Third parties keep pushing for support

By Dave Gomez

As the election race between President George W. Bush and Democratic challenger Sen. John Kerry comes down to the wire today, several other parties will be looking to pick up support during the election.

The war in Iraq has been at the heart of this year’s election.

Many people felt upset about the war, but fell into line because they didn’t want to be seen as unpatriotic, said Val Vetter, chairwoman of the Libertarian Party of Chicago.

Others against the war are voting for Kerry without realizing he still supports it, but disagrees with how it’s being run, Vetter said.

“We feel the biggest way to be behind the troops is to bring them back safely,” Vetter said.

Green Party members agreed.

“We need to get our troops out of there [and] refocus our resources on things that need to happen in this country,” said Wes Wagar, a member of the Illinois Green Party Coordinating Committee and Green Party USA.

Wagar said there was a failure to allow “so-called lesser parties” to participate in debates and bring out discussions other parties were trying to ignore, such as health care, environmental crises and the “cutting down” of the lower class.

Luring voters during one of the most heated elections in history has raised challenges for third-party candidates.

“That fear of the wrong guy getting in office is keeping a lot of people from voting their true beliefs,” Vetter said.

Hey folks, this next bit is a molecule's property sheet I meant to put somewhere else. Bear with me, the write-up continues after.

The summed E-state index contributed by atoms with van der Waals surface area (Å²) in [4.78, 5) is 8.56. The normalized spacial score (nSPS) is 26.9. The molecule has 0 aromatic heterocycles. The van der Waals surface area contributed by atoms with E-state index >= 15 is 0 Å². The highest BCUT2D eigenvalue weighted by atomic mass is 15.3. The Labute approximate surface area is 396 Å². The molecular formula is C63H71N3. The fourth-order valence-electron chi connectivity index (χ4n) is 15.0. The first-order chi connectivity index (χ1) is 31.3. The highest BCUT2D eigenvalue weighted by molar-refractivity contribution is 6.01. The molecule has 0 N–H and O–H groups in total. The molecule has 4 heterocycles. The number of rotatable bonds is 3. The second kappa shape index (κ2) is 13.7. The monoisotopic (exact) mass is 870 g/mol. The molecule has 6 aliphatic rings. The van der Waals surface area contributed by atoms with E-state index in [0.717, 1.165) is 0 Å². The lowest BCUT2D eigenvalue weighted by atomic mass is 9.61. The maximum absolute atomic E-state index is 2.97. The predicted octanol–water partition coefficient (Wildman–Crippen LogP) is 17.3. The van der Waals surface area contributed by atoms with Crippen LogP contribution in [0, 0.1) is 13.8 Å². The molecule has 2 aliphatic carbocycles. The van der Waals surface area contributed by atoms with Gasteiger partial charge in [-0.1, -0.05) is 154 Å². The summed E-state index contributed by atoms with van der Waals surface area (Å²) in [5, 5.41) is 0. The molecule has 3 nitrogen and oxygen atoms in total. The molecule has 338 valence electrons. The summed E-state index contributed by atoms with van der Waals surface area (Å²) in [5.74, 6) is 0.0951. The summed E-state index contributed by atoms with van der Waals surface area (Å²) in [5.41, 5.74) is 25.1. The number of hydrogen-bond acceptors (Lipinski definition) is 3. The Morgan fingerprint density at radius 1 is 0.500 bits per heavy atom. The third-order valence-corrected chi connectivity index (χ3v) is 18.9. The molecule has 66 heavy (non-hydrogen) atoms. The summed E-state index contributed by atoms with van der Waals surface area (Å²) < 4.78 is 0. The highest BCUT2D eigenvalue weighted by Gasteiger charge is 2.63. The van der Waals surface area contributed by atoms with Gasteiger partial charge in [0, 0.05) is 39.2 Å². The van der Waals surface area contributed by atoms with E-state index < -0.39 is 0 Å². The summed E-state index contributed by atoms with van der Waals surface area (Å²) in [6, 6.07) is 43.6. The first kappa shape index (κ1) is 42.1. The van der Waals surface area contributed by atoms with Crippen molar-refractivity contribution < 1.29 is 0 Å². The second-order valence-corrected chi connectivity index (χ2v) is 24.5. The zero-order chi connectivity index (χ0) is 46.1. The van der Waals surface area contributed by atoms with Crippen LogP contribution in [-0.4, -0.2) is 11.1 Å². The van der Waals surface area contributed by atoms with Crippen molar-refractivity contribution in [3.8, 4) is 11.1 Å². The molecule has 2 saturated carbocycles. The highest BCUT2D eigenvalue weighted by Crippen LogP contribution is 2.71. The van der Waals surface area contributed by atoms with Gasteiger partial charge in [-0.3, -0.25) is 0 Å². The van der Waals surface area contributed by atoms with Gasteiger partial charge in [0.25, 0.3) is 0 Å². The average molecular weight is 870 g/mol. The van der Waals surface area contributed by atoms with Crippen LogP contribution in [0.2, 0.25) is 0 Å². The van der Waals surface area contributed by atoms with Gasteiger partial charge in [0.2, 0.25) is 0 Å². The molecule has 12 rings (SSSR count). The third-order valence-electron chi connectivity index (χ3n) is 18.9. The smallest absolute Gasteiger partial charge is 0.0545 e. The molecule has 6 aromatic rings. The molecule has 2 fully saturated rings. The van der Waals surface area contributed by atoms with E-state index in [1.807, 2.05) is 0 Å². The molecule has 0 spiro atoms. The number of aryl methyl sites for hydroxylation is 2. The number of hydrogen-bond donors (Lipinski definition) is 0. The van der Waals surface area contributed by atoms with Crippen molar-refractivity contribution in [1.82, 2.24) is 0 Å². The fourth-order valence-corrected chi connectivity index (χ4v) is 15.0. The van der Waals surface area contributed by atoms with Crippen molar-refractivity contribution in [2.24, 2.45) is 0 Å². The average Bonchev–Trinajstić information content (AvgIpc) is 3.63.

A nationwide CNN/USA Today/Gallup Poll conducted Friday through Sunday showed Bush and Kerry each receiving 49 percent support among likely voters, with Independent Ralph Nader receiving 1 percent and other candidates receiving another 1 percent.

Nader, running as an independent this year, pulled in 2,878,000, or 2.7 percent of the vote, in the 2000 presidential election as a Green Party candidate, according to the party’s Web site.

This year, the Green Party is fielding Texas lawyer David Cobb as their presidential candidate.

Strong anti-Bush sentiment has cost the Green Party some votes this year, Wagar said.

“The mantra is ‘anybody but Bush,’ [who] has well-earned the repulsion he’s gotten from people here,” Wagar said. “There’s a lot of folks who would vote for Nader or Cobb that are voting for Kerry.”

Libertarian Party nominee Michael Badnarik will be the sole third-party presidential candidate to appear on the DeKalb County ballot today, with other candidates available as write-ins.

“We are hoping that if nothing else, the presence of our candidate will get people to think about who they’re voting for,” Vetter said. “People are really ready to look at something different.”

Third parties in 2004

Green Party of the United States

Presidential candidate: David Cobb

Platform issues: Environmentalism, non-violence, social justice and grassroots organizing and a strong stance against corporate abuse.


Libertarian Party

Presidential candidate: Michael Badnarik

Platform issues: Laissez-faire policies that emphasize individual freedom and responsibility over government involvement, favors repeal of taxes as well as anti-drug and anti-gun laws.


Constitution Party

Presidential Candidate: Michael Peroutka

Platform issues: Pro-life, anti-homosexual rights, anti-free trade, pro-Second Amendment and opposed to unconstitutional interventionism.


Socialist Workers Party

Presidential Candidate: Róger Calero

Platform issues: Strong pro-union, pro-workers stance, anti-capitalist and anti-imperialism.